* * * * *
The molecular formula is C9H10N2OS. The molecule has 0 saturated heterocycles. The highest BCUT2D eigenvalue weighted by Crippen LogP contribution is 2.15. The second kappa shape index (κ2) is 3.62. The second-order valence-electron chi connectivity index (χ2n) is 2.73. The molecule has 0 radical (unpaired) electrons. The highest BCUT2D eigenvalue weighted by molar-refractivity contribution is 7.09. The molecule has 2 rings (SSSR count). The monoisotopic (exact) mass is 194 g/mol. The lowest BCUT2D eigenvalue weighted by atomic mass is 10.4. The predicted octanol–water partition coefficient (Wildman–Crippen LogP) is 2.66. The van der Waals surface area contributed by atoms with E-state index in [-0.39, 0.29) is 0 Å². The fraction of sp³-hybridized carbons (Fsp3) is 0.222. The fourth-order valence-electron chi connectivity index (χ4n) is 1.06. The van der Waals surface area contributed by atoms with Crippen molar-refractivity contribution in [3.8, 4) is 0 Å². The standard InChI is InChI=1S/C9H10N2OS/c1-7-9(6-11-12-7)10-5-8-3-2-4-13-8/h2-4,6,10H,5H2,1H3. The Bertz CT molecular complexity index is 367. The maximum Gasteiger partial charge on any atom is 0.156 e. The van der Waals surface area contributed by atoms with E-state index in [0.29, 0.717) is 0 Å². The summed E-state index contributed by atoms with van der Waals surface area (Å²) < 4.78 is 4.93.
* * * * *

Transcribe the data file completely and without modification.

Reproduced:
The molecular formula is C9H10N2OS. The molecule has 0 saturated heterocycles. The highest BCUT2D eigenvalue weighted by Crippen LogP contribution is 2.15. The second kappa shape index (κ2) is 3.62. The second-order valence-electron chi connectivity index (χ2n) is 2.73. The molecule has 0 radical (unpaired) electrons. The highest BCUT2D eigenvalue weighted by molar-refractivity contribution is 7.09. The molecule has 2 rings (SSSR count). The monoisotopic (exact) mass is 194 g/mol. The lowest BCUT2D eigenvalue weighted by atomic mass is 10.4. The predicted octanol–water partition coefficient (Wildman–Crippen LogP) is 2.66. The van der Waals surface area contributed by atoms with E-state index in [-0.39, 0.29) is 0 Å². The fraction of sp³-hybridized carbons (Fsp3) is 0.222. The fourth-order valence-electron chi connectivity index (χ4n) is 1.06. The van der Waals surface area contributed by atoms with Crippen molar-refractivity contribution in [3.8, 4) is 0 Å². The standard InChI is InChI=1S/C9H10N2OS/c1-7-9(6-11-12-7)10-5-8-3-2-4-13-8/h2-4,6,10H,5H2,1H3. The Bertz CT molecular complexity index is 367. The maximum Gasteiger partial charge on any atom is 0.156 e. The van der Waals surface area contributed by atoms with E-state index in [0.29, 0.717) is 0 Å². The summed E-state index contributed by atoms with van der Waals surface area (Å²) < 4.78 is 4.93.